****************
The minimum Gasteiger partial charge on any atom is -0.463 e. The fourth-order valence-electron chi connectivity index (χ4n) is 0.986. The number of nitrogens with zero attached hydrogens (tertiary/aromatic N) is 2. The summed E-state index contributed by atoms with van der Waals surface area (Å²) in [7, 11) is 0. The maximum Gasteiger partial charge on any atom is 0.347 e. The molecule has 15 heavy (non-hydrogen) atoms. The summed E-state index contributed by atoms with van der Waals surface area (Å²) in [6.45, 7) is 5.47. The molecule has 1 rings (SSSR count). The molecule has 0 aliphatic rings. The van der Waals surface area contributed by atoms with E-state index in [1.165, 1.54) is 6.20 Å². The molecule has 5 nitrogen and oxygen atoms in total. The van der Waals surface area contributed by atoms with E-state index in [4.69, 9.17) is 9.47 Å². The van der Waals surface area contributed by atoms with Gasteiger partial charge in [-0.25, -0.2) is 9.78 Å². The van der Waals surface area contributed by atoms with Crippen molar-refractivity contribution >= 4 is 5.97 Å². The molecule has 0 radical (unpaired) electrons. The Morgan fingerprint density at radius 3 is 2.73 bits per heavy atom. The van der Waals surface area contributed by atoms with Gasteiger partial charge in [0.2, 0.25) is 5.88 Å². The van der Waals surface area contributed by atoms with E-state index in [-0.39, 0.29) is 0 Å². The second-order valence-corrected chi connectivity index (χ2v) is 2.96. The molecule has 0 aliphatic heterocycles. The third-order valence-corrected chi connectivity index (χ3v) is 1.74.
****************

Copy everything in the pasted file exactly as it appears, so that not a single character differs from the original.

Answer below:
The minimum Gasteiger partial charge on any atom is -0.463 e. The fourth-order valence-electron chi connectivity index (χ4n) is 0.986. The number of nitrogens with zero attached hydrogens (tertiary/aromatic N) is 2. The summed E-state index contributed by atoms with van der Waals surface area (Å²) in [7, 11) is 0. The maximum Gasteiger partial charge on any atom is 0.347 e. The molecule has 15 heavy (non-hydrogen) atoms. The summed E-state index contributed by atoms with van der Waals surface area (Å²) in [6.45, 7) is 5.47. The molecule has 1 rings (SSSR count). The molecule has 0 aliphatic rings. The van der Waals surface area contributed by atoms with E-state index in [1.165, 1.54) is 6.20 Å². The molecule has 5 nitrogen and oxygen atoms in total. The van der Waals surface area contributed by atoms with E-state index in [4.69, 9.17) is 9.47 Å². The van der Waals surface area contributed by atoms with Gasteiger partial charge in [-0.25, -0.2) is 9.78 Å². The van der Waals surface area contributed by atoms with Crippen molar-refractivity contribution >= 4 is 5.97 Å². The molecule has 0 radical (unpaired) electrons. The Morgan fingerprint density at radius 3 is 2.73 bits per heavy atom. The van der Waals surface area contributed by atoms with Gasteiger partial charge in [0.2, 0.25) is 5.88 Å². The van der Waals surface area contributed by atoms with E-state index in [-0.39, 0.29) is 0 Å². The second-order valence-corrected chi connectivity index (χ2v) is 2.96. The molecule has 0 aliphatic heterocycles. The third-order valence-corrected chi connectivity index (χ3v) is 1.74.